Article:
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A house is seen for sale on the real estate market in Toronto, April 9, 2009. Canadian housing starts rose an unexpectedly strong 13.7 percent in March, breaking a six-month losing streak, but analysts said the recovery is likely to be temporary. REUTERS/Mark Blinch (CANADA BUSINESS) (Mark Blinch/Mark Blinch/REUTERS)
A house is seen for sale on the real estate market in Toronto, April 9, 2009. Canadian housing starts rose an unexpectedly strong 13.7 percent in March, breaking a six-month losing streak, but analysts said the recovery is likely to be temporary. REUTERS/Mark Blinch (CANADA BUSINESS) (Mark Blinch/Mark Blinch/REUTERS)

Housing projected to remain strong Add to ...

Canada's housing sector is expected to remain "unusually strong" in the first half of the year, then trend towards a more balanced market, Royal LePage, a leading real estate broker, said Thursday.

Improving economic conditions and steady low interest rates will stoke demand as 2010 gets under way, but higher home prices coupled with expectations of rising interest rates could cool the market later in the year.

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The housing market virtually halted late in 2008 in the wake of the global financial crisis, as consumer confidence plummeted. It has since recovered swiftly on pent-up demand and improved affordability, which has triggered some concerns about a housing bubble.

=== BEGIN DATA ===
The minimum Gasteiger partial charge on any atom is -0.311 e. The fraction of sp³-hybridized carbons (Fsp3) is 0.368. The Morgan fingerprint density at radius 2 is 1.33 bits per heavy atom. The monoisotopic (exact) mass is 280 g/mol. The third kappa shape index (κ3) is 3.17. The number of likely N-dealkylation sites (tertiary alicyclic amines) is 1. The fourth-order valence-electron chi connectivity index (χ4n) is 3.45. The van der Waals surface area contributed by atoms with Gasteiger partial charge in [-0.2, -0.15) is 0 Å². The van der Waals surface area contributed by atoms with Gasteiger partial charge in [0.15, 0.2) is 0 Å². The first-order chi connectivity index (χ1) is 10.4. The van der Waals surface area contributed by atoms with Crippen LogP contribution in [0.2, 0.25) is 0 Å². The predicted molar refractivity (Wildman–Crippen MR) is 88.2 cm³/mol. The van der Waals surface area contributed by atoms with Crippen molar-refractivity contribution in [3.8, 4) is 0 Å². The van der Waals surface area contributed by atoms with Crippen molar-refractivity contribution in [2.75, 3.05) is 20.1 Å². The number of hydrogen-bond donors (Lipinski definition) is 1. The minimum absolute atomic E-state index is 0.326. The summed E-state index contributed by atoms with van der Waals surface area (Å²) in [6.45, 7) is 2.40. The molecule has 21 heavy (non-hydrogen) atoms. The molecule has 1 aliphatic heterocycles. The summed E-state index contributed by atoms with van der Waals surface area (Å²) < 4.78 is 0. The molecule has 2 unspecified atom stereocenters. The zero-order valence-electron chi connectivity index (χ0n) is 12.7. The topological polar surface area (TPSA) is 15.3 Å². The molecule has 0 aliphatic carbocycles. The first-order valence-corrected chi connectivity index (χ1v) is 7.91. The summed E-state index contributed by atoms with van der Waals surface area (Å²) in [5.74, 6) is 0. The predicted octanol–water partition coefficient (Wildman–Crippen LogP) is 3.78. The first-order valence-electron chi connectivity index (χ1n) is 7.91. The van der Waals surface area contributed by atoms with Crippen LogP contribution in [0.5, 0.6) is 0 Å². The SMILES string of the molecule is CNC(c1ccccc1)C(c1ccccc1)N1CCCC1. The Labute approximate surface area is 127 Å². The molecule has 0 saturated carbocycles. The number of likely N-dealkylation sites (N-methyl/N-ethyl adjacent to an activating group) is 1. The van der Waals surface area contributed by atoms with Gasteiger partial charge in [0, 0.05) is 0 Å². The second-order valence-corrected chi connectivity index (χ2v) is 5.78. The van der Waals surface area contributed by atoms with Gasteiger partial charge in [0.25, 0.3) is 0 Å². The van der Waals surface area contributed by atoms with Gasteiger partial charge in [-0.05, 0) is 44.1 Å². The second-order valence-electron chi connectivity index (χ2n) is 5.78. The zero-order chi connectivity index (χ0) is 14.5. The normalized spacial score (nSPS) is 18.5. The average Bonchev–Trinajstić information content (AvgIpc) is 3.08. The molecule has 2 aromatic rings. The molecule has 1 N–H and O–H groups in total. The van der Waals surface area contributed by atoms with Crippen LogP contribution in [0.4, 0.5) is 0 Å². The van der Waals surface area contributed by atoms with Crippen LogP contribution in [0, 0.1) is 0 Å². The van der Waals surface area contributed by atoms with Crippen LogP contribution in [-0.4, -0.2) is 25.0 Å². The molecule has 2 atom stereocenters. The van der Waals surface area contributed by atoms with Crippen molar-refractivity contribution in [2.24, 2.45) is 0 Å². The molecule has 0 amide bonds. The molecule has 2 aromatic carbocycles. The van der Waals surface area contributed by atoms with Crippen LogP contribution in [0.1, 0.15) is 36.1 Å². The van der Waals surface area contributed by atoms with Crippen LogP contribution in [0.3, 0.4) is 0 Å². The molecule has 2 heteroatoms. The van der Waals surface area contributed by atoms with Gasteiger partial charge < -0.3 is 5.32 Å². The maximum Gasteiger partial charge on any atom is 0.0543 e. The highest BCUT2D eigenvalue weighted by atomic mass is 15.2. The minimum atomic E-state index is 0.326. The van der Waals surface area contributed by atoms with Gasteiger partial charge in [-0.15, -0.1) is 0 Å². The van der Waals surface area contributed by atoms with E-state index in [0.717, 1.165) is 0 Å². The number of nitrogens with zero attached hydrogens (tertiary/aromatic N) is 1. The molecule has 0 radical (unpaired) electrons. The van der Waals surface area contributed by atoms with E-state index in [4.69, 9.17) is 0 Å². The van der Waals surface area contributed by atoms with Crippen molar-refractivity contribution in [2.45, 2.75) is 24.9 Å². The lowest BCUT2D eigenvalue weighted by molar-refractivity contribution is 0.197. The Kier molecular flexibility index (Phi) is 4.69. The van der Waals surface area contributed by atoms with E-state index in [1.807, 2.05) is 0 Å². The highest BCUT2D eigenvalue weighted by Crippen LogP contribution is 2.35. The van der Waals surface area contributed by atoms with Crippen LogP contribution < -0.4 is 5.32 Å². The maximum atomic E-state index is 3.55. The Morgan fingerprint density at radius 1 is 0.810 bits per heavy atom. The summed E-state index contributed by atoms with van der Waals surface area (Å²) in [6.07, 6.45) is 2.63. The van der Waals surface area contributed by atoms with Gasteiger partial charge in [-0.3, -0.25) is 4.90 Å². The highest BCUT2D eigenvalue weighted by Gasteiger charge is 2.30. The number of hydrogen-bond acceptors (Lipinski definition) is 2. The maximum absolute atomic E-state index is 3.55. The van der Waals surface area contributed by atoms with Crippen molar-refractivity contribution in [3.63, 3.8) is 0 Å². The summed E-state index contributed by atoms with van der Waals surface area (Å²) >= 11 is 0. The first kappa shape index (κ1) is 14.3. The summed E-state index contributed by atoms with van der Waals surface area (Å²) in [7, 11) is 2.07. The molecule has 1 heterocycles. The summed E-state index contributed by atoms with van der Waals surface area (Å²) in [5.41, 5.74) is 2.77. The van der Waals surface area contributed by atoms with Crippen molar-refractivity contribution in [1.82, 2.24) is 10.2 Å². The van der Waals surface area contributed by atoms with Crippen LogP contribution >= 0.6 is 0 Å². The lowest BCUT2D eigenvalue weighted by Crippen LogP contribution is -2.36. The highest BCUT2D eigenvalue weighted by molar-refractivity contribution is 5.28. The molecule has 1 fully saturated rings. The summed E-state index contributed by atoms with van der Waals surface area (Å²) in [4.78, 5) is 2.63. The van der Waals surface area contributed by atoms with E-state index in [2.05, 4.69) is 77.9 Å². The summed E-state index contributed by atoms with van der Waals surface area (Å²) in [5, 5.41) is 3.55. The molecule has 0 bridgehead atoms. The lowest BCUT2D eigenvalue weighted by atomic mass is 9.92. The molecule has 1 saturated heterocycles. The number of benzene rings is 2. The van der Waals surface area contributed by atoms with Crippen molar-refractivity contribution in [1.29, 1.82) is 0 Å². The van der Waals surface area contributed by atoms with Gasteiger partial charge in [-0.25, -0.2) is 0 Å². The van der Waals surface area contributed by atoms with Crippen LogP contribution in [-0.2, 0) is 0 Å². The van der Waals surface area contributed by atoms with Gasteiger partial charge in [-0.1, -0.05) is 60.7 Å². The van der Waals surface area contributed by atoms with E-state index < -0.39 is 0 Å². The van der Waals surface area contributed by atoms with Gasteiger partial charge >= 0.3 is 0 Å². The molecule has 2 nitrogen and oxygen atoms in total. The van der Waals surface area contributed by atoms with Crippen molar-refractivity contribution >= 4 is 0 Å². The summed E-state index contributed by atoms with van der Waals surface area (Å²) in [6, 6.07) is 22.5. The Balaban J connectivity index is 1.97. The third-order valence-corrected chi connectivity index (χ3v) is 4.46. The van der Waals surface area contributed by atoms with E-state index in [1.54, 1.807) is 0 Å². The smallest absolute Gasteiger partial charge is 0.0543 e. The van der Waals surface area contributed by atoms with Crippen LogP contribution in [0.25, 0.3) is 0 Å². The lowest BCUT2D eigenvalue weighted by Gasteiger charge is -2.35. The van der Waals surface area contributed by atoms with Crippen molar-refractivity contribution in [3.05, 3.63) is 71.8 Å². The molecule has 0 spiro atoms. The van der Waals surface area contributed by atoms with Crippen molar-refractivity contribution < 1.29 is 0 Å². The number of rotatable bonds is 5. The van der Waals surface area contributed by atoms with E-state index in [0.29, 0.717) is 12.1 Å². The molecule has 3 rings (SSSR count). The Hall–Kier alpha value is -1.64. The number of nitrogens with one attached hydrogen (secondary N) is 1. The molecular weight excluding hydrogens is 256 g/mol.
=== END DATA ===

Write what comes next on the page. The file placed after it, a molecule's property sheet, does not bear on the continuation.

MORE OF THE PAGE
"Our forecast is built upon an expectation that interest rates will ease upward before the year's end, which should have a dampening effect on demand, allowing it to come into balance with the supply of resale homes on the market," said Phil Soper, president and chief executive of Royal LePage Real Estate Services.



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Home prices continued to rise in the fourth quarter of 2009, building on the momentum from the previous quarter.

According to its house price survey, Royal LePage said the average price of a two-storey home in Canada rose 5.2 per cent to $353,026 in the fourth quarter. Average bungalow values rose 6 per cent to $315,055 from a year ago, and the average price of a condominium rose to $205,756, up 6.4 per cent.

Regionally, Toronto and the Lower Mainland of British Columbia, particularly Vancouver, had a solid fourth quarter, with prices rising across all housing types surveyed.

Nearly all of the 16 markets surveyed showed price gains across the three housing types.

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